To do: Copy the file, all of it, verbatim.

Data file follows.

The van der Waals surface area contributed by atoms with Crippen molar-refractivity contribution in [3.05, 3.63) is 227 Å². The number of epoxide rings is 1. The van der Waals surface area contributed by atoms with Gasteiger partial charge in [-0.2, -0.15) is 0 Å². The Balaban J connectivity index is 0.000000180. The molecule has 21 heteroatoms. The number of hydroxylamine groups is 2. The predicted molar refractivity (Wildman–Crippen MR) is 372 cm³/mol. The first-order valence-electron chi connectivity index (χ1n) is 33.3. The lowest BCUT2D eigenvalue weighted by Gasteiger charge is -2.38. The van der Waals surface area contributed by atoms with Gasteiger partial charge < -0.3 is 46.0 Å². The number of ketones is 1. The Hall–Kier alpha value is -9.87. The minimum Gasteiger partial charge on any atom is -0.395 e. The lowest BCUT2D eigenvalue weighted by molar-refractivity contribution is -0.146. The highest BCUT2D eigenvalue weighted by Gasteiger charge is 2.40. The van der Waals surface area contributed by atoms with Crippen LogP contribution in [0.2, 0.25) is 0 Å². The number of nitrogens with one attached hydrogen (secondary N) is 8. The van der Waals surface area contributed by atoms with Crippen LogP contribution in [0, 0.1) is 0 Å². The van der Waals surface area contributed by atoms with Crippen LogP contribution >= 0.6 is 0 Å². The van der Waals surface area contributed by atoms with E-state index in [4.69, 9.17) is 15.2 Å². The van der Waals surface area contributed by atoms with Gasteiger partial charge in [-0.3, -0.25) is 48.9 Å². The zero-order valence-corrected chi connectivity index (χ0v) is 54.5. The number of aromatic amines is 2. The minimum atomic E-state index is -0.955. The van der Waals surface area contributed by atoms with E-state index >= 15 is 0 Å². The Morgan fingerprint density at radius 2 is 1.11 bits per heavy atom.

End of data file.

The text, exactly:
The van der Waals surface area contributed by atoms with Crippen molar-refractivity contribution in [3.05, 3.63) is 227 Å². The number of epoxide rings is 1. The van der Waals surface area contributed by atoms with Gasteiger partial charge in [-0.2, -0.15) is 0 Å². The Balaban J connectivity index is 0.000000180. The molecule has 21 heteroatoms. The number of hydroxylamine groups is 2. The predicted molar refractivity (Wildman–Crippen MR) is 372 cm³/mol. The first-order valence-electron chi connectivity index (χ1n) is 33.3. The lowest BCUT2D eigenvalue weighted by Gasteiger charge is -2.38. The van der Waals surface area contributed by atoms with Gasteiger partial charge < -0.3 is 46.0 Å². The number of ketones is 1. The Hall–Kier alpha value is -9.87. The minimum Gasteiger partial charge on any atom is -0.395 e. The lowest BCUT2D eigenvalue weighted by molar-refractivity contribution is -0.146. The highest BCUT2D eigenvalue weighted by Gasteiger charge is 2.40. The van der Waals surface area contributed by atoms with Crippen LogP contribution in [0.2, 0.25) is 0 Å². The number of nitrogens with one attached hydrogen (secondary N) is 8. The van der Waals surface area contributed by atoms with Crippen LogP contribution in [0, 0.1) is 0 Å². The van der Waals surface area contributed by atoms with Crippen LogP contribution >= 0.6 is 0 Å². The van der Waals surface area contributed by atoms with E-state index in [4.69, 9.17) is 15.2 Å². The van der Waals surface area contributed by atoms with Gasteiger partial charge in [-0.3, -0.25) is 48.9 Å². The zero-order valence-corrected chi connectivity index (χ0v) is 54.5. The number of aromatic amines is 2. The minimum atomic E-state index is -0.955. The van der Waals surface area contributed by atoms with E-state index >= 15 is 0 Å². The Morgan fingerprint density at radius 2 is 1.11 bits per heavy atom.